Navigation Bars in Dreamweaver 8

Central and highly important in any web site is the site’s navigation.  It can consist of anything from simple text links to full blown flash navigation bars.  The most important part of navigation is that it be easy to follow, that it makes sense to the site’s visitor and that it’s more than flashy buttons that just “show off”.  In this article, I will show you how to use the Dreamweaver native navigation bar.

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The Dreamweaver 8 Navigation Bar

The built-in Dreamweaver Navigation Bar hadn’t changed much since Version 4 until this newest version although admittedly I haven’t paid it much attention.  However, in Dreamweaver 8, the interface has taken a giant leap forward, including options whether you want to use tables or not in the creation of the Navigation Bar.  You are, however, limited to using images for the buttons in your navigation bar, a practice I don’t often use any longer because file size is increased with two (and sometimes three) images for every link.  If your Navigation is lengthy, this option is probably not the one you will wish to choose because of all those images. 

Because the Navigation Bar requires images, the first thing to do is make the images.   I have included sample images in this tutorial because this lesson is not about making buttons, it’s about using the Navigation Bar.  As an aside, I created the button images in Fireworks in a panel in which I had three layers for the three background colors (which is what I changed for the states) and a second layer with the text.  Then I sliced the images and exported the slices as .gif images for use as the buttons.  The zip will make an images folder when it is unzipped.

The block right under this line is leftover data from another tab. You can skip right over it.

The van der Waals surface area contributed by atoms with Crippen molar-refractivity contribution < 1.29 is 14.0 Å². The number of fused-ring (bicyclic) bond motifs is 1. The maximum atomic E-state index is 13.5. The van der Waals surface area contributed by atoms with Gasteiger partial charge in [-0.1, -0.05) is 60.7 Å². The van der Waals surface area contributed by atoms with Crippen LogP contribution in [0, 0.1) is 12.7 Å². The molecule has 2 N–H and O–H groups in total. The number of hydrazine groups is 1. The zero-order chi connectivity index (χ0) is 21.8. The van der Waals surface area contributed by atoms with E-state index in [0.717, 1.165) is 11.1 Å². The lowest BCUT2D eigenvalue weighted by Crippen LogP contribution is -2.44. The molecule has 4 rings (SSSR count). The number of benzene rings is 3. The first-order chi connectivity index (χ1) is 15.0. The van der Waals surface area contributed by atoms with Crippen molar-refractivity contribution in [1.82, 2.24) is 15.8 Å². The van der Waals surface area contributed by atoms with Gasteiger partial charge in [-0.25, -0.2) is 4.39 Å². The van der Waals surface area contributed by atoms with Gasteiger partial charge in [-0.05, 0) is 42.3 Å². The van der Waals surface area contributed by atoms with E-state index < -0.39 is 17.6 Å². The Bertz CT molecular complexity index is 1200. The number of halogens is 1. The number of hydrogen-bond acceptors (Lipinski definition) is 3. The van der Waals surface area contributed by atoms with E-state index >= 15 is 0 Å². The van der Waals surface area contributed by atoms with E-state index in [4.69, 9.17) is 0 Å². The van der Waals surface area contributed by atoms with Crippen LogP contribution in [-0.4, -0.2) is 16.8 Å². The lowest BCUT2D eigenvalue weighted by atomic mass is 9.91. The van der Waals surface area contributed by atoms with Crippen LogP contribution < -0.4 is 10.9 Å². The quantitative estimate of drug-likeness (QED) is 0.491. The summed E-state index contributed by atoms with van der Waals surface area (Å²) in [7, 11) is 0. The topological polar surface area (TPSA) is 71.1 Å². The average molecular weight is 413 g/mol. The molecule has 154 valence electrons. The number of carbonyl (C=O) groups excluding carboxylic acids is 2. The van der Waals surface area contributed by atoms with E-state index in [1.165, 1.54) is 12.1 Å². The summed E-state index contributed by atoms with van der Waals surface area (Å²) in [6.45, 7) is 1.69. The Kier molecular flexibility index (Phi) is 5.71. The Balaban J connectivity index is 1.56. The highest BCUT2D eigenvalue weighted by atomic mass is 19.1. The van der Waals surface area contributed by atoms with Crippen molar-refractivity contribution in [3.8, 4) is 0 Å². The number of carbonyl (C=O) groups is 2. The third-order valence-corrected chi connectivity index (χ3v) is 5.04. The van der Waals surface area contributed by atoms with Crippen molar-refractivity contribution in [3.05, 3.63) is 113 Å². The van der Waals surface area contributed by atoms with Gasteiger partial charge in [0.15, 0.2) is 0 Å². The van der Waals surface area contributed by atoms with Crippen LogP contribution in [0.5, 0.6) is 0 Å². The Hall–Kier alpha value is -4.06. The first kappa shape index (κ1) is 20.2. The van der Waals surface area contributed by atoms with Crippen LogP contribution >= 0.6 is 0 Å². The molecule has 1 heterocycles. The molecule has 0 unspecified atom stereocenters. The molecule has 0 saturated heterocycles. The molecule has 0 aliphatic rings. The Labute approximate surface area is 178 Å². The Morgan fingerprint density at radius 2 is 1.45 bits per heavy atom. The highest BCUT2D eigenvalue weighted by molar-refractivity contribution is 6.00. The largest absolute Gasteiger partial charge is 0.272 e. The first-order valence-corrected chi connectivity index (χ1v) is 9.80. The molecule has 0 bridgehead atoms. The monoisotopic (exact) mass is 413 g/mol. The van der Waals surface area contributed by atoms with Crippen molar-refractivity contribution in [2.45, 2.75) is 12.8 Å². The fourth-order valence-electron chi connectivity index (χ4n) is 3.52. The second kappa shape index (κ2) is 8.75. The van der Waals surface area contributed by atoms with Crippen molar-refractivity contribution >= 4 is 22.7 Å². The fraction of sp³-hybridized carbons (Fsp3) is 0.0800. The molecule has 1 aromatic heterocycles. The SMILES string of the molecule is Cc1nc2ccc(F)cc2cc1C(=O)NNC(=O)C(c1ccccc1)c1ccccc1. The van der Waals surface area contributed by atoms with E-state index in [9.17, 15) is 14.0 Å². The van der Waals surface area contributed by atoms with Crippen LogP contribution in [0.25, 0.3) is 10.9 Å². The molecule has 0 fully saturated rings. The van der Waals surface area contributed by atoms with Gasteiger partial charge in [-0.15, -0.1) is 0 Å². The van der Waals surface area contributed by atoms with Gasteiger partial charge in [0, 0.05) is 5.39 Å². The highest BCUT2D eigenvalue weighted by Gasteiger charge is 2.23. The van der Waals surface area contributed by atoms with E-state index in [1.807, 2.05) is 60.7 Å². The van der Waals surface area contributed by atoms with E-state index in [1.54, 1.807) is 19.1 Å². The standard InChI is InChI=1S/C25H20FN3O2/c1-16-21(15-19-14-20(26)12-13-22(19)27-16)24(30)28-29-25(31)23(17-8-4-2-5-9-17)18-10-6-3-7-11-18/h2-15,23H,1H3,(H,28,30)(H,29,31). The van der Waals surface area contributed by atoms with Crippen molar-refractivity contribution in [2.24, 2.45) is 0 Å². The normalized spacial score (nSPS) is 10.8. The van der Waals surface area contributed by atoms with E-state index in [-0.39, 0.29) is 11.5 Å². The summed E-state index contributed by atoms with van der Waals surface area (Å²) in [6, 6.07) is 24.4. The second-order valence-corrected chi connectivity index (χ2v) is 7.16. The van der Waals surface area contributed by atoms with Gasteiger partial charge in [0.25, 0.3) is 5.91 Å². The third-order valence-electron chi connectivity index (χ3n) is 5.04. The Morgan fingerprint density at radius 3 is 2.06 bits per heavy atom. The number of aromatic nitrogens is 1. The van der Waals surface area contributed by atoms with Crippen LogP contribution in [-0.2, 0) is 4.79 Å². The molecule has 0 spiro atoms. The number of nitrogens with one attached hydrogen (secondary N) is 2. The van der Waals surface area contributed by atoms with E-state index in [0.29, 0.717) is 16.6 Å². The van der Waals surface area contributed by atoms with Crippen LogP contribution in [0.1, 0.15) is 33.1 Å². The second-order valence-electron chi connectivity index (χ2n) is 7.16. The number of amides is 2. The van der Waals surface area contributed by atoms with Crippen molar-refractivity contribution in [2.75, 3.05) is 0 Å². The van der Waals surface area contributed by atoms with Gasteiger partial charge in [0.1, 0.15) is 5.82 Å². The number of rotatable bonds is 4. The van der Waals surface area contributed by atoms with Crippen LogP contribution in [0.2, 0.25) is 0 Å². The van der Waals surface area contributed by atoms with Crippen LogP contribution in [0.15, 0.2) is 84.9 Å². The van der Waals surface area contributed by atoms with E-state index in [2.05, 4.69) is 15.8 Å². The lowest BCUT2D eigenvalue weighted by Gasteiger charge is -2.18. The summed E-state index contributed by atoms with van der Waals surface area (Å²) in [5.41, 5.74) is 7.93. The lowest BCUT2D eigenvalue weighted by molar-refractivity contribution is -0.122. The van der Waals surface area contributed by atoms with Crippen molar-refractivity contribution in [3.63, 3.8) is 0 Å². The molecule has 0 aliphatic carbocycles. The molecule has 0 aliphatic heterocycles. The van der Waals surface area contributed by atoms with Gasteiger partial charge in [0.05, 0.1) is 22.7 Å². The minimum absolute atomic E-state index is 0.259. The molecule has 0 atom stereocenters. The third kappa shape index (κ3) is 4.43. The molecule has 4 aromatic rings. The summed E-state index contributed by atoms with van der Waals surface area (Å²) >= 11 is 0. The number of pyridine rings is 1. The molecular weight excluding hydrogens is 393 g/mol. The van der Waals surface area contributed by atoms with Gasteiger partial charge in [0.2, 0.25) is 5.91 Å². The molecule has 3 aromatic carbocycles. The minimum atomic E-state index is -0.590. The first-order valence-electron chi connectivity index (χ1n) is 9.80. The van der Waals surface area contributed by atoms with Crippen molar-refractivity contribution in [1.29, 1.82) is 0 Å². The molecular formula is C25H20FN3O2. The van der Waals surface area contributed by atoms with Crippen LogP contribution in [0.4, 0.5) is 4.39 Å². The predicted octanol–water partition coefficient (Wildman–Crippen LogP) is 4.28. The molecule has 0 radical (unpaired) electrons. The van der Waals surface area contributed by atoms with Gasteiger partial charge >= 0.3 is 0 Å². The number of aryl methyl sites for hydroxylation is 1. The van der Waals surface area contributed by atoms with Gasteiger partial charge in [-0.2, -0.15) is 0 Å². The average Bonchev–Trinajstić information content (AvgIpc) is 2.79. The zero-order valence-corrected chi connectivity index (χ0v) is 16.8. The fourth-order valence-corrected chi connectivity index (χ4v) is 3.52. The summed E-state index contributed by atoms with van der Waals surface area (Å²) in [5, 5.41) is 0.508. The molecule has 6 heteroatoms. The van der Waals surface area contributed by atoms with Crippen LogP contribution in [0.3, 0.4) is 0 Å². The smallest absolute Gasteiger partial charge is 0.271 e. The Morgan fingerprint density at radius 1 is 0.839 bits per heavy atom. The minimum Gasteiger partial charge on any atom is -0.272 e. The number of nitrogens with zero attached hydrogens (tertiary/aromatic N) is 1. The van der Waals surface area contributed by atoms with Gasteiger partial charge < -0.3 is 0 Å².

You access the Navigation Bar from the Insert menu (or Insert Images/Navigation Bar dropdown in the Insert/Common toolbar) under Image Objects/Navigation Bar.  The interface that appears when you select that option allows you to type in information for the first link.  You add more links by clicking the + button at the top of the interface.  Let’s have a look at the interface and discuss what the various options mean.

Nancy Gill

In early 1996, Nancy Gill picked up her first book on HTML and permanently said goodbye to the legal field. She has been busy ever since developing web sites for businesses, organizations and social groups in Central California and occasionally beyond. Nancy has served as a member of Team Macromedia since late 2001, first with UltraDev and then moving to Dreamweaver when the programs were consolidated in 2002. She also serves as Assistant Manager for the Central California Macromedia User's Group.
Nancy is the co-author of Dreamweaver MX: Instant Trouble-Shooter and technical editor for several Dreamweaver and Contribute related books, including the well-known Dreamweaver MX 2004: A Complete Reference. She also penned the first ever Contribute article for Macromedia's Own Devnet "Getting Up to Speed with Contribute in 10 Minutes".

Nancy has three children, two in college and one in high school. Offline, she enjoys various sporting activities, is a wild NFL football fan and sings in the church choir.

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